Thanks for this article James. The main point of our paper was that research is, and will always be an iterative process, and within this, focus groups, depth interviews, home visits, accompanied shops all have a vital role to play.
As an example, Neil Blackburne of SCA spoke very eloquently about the failure to consider the retail environment when researching their new Velvet Man Size tissues. As a result, they created a pack with little differentiation or standout from their standard size product. Semiotics helped them with their re-design. However, we at Relish would argue that this initial pack issue could have been addressed in focus groups had the right approach been used. For example, if you asked people to draw mansize/large size tissues before showing them the proposed pack, we know they would not have used pinks, pastels and flowers. Similarly, if you asked the client to strip in mock ups of their packs to a shelf fixture and show this in groups, they would have seen and heard the problems with the pack before going to launch.
Conversely, if you start such a process immediately showing groups the new packs, we all know and have experienced issues such as group bias, the need to please, and this, overlaid with the very nature of the a focus group environment can lead to inaccurate insights and recommendations. We find our focus groups frequently unearth reasons for failure before going to print, production or advertising.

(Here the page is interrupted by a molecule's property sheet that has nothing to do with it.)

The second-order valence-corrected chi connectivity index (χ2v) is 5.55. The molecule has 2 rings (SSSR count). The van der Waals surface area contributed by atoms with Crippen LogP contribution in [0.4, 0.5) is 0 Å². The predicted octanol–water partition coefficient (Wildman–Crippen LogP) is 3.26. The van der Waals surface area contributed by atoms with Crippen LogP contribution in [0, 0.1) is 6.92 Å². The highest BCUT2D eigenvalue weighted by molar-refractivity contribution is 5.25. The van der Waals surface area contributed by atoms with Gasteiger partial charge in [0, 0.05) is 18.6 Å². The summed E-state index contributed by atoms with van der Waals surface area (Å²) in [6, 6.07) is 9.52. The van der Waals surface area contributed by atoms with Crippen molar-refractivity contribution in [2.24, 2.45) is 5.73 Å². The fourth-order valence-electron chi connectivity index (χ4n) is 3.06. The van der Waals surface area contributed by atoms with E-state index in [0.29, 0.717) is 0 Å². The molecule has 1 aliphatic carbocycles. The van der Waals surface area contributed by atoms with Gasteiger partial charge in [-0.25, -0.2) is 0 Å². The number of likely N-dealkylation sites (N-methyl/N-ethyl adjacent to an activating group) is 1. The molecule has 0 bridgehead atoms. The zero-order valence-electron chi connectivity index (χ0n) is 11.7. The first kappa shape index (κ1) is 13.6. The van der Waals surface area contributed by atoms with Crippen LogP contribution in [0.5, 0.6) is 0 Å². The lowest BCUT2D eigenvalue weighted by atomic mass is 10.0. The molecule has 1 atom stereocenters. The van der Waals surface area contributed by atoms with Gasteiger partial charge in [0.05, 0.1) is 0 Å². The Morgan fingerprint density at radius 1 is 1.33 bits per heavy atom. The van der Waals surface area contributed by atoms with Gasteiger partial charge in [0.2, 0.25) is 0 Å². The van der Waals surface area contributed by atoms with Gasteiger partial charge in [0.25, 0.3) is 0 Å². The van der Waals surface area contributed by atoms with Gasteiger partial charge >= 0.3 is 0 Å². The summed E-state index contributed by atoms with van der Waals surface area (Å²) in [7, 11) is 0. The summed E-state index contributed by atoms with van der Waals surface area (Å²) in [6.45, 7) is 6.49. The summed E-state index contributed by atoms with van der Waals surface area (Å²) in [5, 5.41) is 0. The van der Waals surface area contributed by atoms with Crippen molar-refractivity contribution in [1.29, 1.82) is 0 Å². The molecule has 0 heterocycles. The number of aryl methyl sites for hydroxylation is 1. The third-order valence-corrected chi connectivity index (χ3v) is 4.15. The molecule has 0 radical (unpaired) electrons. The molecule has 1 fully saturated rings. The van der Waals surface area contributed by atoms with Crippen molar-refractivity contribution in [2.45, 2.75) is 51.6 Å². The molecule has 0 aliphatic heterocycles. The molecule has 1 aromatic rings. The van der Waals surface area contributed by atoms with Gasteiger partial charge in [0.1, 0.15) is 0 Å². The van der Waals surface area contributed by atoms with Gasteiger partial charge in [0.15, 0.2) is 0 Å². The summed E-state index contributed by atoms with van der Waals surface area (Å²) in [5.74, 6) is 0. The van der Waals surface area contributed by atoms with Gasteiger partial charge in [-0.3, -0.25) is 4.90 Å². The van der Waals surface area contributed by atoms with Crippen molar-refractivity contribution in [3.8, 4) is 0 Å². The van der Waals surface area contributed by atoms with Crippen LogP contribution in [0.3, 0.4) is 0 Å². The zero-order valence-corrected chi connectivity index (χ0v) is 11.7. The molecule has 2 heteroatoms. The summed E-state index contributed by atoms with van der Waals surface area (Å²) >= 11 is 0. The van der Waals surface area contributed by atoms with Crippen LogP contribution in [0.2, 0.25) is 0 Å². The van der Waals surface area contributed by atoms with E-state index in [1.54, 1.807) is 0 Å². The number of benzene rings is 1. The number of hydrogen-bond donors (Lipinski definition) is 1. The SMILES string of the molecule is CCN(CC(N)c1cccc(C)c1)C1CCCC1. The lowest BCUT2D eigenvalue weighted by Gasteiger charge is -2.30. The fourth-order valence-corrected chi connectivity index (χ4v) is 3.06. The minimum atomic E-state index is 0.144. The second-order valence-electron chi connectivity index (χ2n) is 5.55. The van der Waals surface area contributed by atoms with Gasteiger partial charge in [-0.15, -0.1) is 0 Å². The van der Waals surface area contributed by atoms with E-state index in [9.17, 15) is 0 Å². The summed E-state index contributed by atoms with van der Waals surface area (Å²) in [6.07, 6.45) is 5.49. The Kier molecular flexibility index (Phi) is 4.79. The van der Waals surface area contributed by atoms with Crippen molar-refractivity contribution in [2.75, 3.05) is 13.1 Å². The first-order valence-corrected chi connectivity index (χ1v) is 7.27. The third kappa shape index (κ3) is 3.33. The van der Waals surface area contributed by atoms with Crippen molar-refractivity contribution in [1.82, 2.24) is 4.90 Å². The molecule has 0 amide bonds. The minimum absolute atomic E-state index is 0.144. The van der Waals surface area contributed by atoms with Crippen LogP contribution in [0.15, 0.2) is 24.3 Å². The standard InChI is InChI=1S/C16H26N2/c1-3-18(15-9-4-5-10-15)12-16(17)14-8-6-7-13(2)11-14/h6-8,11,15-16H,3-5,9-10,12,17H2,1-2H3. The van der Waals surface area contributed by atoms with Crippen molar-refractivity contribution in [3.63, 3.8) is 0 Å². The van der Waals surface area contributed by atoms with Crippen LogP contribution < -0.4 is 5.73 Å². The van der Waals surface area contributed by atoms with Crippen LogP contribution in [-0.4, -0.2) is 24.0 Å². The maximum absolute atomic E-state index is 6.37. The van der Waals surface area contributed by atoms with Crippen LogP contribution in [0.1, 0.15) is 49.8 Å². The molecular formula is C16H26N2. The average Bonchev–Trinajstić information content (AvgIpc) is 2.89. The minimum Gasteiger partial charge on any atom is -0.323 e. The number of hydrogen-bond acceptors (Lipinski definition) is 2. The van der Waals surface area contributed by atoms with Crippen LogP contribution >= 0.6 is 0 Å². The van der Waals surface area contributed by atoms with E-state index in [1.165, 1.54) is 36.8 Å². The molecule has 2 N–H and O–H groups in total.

This leads to the other vital element of the mix, raised at the conference on Thursday – namely the role of the client in the process. One paper showed that a woeful 10% of clients took immediate action in response to the research they have commissioned. It can take a brave client to go ‘back to the drawing board’ and acknowledge the work is not good enough, especially if their packaging, product or advertising agency is insisting otherwise and they have launch deadlines looming. Britvic and L’Oreal’s case studies demonstrated best practice in this area.
I don’t think many people in our industry would like to see the end of all direct consumer engagement. Our paper’s purpose was to highlight the need to embrace and integrate new and emerging technologies into the research process. Helen Bennie described the discipline of ‘Shopper Insight ’ as a relatively ‘new kid on the block’, in which case we’re determined to welcome this into our gang.